Ripped in two by self, desire (After Ann Griffiths’ “Since I am corruptly fallen”)

Another of 18th-century Welsh poet Ann Griffiths’ beautiful prayers is the powerful “Since I am corruptly fallen”, an expression both of the intensity of human sin and the glory of God’s grace. I’ve included the original poem, as translated by A.Z. Foreman, at the end of this post. In my own poem, I have tried to work with similar ideas to Griffiths and have used the same rhyming scheme and rhythm found both in Foreman’s translation and in the original Welsh. Happy reading!
Ripped in two by self, desire (After “Since I am corruptly fallen”)
Ripped in two by self, desire,
Torn and smeared from world and sin,
Broken, though your image-bearer,
Tarnishing your everything:
Here I stand, expectant, waiting,
Here I’ll see your glory rise,
Lifting up my sin-scarred body
To your gracious, saving skies.
When I rise, I’ll not be beaten
By the goads and spurs of death;
You will catch the little foxes
And restore love’s fainting breath.
In your garden, walled from all foes,
Love will cleanse and sparkle bright;
Now I wait the dawn of heaven
When my faith shall be made sight.
Since I am corruptly fallen – Ann Griffiths (trans. A.Z. Foreman)
Since I am corruptly fallen,
Straying from you constantly,
To ascend your sacred mountain
Is the right of rights for me.
There on high your veils are riven,
Every cover nullified,
There above all worldly nothings
Is your glory magnified.
Oh to drink on high forever
Where redemption’s waters flow,
Drink until I thirst no longer
For the fading world below,
Live in wait for my Lord’s coming,
Wakeful for the coming night
When I swiftly open to him
In his image, in his sight.

Published by Matthew Pullar

Teacher, writer, blogger, husband, father, Christian. Living in Wyndham in Melbourne's west, on the land of the Kulin Nation. Searching for words to console and feed hearts and souls.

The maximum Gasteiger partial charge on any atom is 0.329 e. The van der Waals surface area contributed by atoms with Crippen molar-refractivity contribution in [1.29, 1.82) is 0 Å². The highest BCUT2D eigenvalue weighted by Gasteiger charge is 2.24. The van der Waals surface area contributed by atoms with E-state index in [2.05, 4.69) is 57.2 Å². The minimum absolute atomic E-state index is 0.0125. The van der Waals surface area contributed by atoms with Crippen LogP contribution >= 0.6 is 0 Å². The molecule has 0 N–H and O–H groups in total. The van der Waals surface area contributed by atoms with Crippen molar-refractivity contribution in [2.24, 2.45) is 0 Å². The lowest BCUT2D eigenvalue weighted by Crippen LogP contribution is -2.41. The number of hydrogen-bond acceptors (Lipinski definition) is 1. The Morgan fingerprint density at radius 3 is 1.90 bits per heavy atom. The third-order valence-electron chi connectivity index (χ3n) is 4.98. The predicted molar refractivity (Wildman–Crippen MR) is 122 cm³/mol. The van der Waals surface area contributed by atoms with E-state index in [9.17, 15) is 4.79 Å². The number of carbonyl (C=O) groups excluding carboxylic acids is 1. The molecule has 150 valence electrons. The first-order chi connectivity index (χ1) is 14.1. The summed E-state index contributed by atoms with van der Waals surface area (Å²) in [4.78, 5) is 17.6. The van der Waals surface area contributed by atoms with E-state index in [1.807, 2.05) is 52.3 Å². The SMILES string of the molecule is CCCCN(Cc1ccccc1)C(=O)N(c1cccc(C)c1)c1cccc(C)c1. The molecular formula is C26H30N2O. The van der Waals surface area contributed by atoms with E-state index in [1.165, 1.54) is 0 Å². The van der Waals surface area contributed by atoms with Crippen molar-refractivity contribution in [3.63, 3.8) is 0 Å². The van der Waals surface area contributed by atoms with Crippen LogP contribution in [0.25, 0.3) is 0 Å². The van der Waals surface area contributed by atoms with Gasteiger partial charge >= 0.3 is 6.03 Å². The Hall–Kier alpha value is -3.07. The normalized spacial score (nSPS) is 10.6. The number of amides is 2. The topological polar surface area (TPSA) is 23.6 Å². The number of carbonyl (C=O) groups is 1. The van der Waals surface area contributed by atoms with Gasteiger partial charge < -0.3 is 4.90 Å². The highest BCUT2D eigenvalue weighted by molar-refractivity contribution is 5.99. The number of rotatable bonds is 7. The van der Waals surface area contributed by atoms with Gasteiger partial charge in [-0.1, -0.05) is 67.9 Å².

6 thoughts on “Ripped in two by self, desire (After Ann Griffiths’ “Since I am corruptly fallen”)

  1. You’ve entered into her poem and mirrored it so well. Please keep writing these! And as you are now the resident Ann Griffiths expert, can you tell me where to find some more translations such as this? 🙂

    1. Well yes…ahem…I do know rather a lot about Ann Griffiths now. Actually, it’s quite hard to find her work in translation. As evidence of this, Google her work and you will find each of our blogs appear as results. (Google “I Saw Him Standing Ann Griffiths” and you’re the top hit, followed by me!) But some sites that include poems of hers are: (This one has an extensive selection of her hymns – but I think you might have got me onto this site.)
      The only option I can think of is that one of us learns Welsh and translates the rest of her work to make it available to the world!

  2. This is really beautiful. I will save it in a special e-mail file of favorite poems so that I can read it often. I have also bookmarked it on my computer. Thank you for sharing it.

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